My friend and her husband have been doing keto for 6 months themselves, and collectively, they’ve lost 100 pounds. So between these two examples I’ve been witness to, I’m all pumped to get into shape myself.
I know I’ve been saying that since January, but it’s all about motivation and mental health sometimes. And I just wasn’t in the right head space to take care of myself, unfortunately. But I feel so much better since a lot of the negativity in my life has disappeared with certain life changes.
Plus, I’m turning 33 in November and I don’t want to get another year older still stuck in the same rut. Since I got married in 2013, I’ve been SUPER lax about taking care of myself, which is the total opposite of how I was before I was married. Strange how that happens. I suppose it’s contentment. Then there was also some depression thrown in there for me.
It’s been a ride of a lot of complicated milestones, let’s just say.
So, anyway, like most women I’ve gained weight since getting married. My husband has too. And now I’m pulling a Jenna Jameson and using her as my keto spirit guide.
Continue reading “Booknerd Wednesday: WWW Edition”
“Doing a bad thing doesn’t make you a bad person. People do bad things for the right reasons all the time.”
Redhook | 2016
Opening Hook: Better classified as a “meltdown”
Main Character: Small town child murderer
Plot Twisty-ness: The definition of twisty
Audrey Hart left Edgeport years ago after being released from the local juvie, Stillwater, for killing her best friend, Maggie’s, father when they were teenagers. She doesn’t regret it for a second – Maggie’s father was a daughter-raping piece of shit, and killing him – and the consequences that followed – have made Audrey who she is today: a successful child psychologist and contributor to a true crime tv show, Kids Who Kill.
When Audrey gets a call to return home to Edgeport, she’s dreading it. The whispers, the glances – all eyes are always on her whenever she’s in town. That is certainly true when Audrey walks into the local watering hole to pick up her drunk-ass father and Maggie spots her. They speak for the first time in years and it’s not friendly. Audrey gets mean, Maggie gets nasty, gets pushed onto her ass and Audrey storms off. The next morning Maggie is dead on the beach and Audrey is a suspect.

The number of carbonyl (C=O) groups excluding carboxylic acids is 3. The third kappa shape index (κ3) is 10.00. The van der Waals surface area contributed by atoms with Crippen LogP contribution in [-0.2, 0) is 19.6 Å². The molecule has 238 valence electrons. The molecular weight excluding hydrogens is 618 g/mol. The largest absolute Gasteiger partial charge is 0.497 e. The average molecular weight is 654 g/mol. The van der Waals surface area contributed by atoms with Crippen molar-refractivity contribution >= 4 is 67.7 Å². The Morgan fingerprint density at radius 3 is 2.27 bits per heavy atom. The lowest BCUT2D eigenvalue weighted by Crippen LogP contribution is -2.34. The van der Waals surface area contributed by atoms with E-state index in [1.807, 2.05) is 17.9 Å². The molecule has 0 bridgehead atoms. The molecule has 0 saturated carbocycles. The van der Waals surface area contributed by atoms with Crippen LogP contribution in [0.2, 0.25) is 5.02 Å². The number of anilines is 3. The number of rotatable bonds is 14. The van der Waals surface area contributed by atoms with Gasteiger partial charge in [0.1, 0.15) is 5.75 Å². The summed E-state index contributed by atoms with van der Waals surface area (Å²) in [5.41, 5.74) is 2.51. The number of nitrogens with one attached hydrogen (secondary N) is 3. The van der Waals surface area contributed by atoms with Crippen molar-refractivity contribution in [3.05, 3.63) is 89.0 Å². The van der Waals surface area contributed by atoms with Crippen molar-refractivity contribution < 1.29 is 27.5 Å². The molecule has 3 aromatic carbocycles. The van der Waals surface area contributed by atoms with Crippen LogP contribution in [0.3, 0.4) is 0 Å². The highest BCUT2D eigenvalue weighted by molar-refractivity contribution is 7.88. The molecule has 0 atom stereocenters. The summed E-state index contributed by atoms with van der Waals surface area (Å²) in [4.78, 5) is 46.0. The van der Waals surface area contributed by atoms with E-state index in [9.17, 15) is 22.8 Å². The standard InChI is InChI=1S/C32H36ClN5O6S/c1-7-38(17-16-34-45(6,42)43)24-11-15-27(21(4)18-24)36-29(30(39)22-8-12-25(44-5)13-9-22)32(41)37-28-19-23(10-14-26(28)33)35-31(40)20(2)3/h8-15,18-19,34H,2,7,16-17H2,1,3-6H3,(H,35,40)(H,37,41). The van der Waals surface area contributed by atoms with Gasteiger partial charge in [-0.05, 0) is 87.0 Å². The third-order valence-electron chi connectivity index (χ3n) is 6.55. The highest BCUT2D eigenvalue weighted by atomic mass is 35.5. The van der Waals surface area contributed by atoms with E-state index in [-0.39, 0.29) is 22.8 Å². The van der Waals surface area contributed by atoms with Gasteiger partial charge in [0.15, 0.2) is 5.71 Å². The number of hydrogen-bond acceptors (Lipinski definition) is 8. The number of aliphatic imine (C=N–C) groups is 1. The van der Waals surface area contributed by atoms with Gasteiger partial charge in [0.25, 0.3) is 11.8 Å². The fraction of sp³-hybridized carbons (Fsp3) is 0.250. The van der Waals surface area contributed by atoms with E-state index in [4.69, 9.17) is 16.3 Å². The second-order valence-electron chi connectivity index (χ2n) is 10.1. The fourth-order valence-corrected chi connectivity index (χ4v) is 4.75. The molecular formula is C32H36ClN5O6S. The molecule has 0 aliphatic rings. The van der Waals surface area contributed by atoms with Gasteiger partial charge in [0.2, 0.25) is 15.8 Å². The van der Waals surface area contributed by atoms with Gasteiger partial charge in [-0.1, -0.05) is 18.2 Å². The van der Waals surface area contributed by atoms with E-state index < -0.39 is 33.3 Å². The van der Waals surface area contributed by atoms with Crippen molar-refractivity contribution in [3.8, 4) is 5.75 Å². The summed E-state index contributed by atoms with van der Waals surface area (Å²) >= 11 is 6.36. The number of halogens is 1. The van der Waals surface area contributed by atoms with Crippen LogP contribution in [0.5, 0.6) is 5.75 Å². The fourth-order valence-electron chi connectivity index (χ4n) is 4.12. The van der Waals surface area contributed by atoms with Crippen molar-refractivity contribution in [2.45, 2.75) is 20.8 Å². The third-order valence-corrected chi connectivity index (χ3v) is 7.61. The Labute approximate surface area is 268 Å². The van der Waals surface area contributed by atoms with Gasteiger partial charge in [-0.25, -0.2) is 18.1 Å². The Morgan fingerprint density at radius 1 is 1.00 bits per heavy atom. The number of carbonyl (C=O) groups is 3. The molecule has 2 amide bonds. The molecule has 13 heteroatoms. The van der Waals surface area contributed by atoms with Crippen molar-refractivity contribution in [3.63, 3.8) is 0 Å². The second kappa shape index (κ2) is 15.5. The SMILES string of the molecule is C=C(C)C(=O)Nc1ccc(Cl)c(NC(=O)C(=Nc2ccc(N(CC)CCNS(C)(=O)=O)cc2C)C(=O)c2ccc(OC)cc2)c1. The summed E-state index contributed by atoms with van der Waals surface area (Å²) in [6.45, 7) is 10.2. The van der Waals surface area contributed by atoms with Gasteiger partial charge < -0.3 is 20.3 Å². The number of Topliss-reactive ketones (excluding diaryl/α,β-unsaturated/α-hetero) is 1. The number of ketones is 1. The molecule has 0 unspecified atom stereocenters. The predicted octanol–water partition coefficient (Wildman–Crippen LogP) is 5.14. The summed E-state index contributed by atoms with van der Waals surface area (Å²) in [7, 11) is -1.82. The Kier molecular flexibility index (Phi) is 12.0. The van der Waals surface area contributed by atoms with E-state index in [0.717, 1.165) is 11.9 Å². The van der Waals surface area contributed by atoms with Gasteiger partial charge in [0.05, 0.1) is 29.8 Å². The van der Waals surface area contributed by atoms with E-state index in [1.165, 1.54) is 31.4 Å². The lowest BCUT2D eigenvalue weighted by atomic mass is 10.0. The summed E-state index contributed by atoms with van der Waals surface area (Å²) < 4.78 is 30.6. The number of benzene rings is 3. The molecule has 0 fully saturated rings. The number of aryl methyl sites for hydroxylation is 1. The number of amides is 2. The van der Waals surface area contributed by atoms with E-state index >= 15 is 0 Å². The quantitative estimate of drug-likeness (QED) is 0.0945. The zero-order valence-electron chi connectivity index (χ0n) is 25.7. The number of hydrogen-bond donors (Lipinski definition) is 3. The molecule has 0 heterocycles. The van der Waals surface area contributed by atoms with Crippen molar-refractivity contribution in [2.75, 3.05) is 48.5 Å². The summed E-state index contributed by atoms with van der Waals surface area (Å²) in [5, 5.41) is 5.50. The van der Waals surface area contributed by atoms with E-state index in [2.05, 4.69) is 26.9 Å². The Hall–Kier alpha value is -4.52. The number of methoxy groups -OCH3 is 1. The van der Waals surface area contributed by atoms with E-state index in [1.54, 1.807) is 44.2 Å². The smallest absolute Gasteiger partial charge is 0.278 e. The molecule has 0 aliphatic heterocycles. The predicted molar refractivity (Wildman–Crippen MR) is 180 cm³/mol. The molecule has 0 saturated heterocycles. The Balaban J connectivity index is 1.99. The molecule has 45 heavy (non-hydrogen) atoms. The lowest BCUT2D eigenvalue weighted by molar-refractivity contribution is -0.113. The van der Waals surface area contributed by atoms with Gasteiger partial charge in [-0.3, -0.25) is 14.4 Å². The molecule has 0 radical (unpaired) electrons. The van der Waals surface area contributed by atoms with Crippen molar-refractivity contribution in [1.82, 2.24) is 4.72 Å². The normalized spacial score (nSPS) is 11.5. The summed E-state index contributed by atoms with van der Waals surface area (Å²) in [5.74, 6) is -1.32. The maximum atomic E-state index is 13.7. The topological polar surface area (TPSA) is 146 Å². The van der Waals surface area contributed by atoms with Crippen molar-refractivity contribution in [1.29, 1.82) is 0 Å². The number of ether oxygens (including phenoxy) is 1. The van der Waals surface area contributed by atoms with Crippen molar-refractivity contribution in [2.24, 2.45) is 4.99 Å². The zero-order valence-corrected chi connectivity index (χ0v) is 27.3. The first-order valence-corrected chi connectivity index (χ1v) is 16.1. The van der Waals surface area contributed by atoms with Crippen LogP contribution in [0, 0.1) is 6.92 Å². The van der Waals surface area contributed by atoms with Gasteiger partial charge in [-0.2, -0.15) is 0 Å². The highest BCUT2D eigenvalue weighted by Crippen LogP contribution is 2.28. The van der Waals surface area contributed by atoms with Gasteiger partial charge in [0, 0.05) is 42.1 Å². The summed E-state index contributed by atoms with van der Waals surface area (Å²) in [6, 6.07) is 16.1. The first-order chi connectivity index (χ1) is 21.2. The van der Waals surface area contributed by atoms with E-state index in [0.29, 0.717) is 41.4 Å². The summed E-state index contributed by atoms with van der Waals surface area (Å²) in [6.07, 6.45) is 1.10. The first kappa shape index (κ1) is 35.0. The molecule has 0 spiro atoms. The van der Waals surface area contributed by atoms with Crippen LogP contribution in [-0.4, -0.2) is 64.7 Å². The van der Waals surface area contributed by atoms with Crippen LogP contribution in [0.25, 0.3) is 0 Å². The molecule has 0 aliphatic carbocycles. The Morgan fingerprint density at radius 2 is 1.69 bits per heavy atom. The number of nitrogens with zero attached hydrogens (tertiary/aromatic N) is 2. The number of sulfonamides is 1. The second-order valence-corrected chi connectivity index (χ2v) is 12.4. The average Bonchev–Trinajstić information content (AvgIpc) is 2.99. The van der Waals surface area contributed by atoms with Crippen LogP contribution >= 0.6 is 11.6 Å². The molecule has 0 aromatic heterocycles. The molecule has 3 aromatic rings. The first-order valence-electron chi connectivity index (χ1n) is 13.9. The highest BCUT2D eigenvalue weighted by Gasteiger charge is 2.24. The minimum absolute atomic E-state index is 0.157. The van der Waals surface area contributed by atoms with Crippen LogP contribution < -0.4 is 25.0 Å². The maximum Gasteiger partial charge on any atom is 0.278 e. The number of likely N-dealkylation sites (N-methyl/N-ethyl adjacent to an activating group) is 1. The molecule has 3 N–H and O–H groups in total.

So begins all the twisted, romantic, dramatic events that will lead to the disturbing and twisted discovery of just what exactly happened to Maggie. And when I say twisted, I mean twisted. There is so much history to unravel, so many secrets and lies to uncover, that while there aren’t necessarily many “thrilling” or “dangerous” moments, you are totally engaged the whole time.
There are just so many elements of this novel that I loved.
Continue reading “Review: It Takes One (Audrey Harte, #1) by Kate Kessler”
“‘Let it never be said that I have left my children for my foes to trample on.’…Medea killed her children to punish her husband.”
Text Publishing | 2015
Opening Hook: Probably a dick, they were everywhere
Main Character: Pet Parrot and Leather
Plot Twisty-ness: The Winona Ryder meme with math equations
This book wasn’t really what I expected it to be – it’s a mystery, but definitely not a thriller, and has a lot more erotic elements than I would reasonably expect from a story like this.
But Dr. Natalie King isn’t really what you expect a forensic psychiatrist to be either. She’s outspoken, emotionally dysfunctional and has no problem pushing a prosecutor down courthouse steps. She’s bi-polar and irresponsible with her meds. She rides a motorcycle, fronts an amateur band and has a pet parrot. She lives in a warehouse and has affairs with married men. But she’s a mothereffin’ queen in her field – dedicated to her patients and to finding the truth. And I basically fell in love with her as a lead character.
It’s a good thing that this is the first in a series, because there is so much more that can be done with a character this badass and damaged.
Continue reading “Review: Medea’s Curse (Natalie King, Forensic Psychiatrist, #1) by Anne Buist”
Thomas & Mercer | 2016
Opening Hook: The human equivalent of an animal caught in a trap
Main Character: Needs to get laid, but also doesn’t
Plot Twisty-ness: If a roller coaster was an onion
I have to say I really liked this. It’s dark. It’s interesting. There are so many layers to the story, to the mystery. It’s never what you think it is.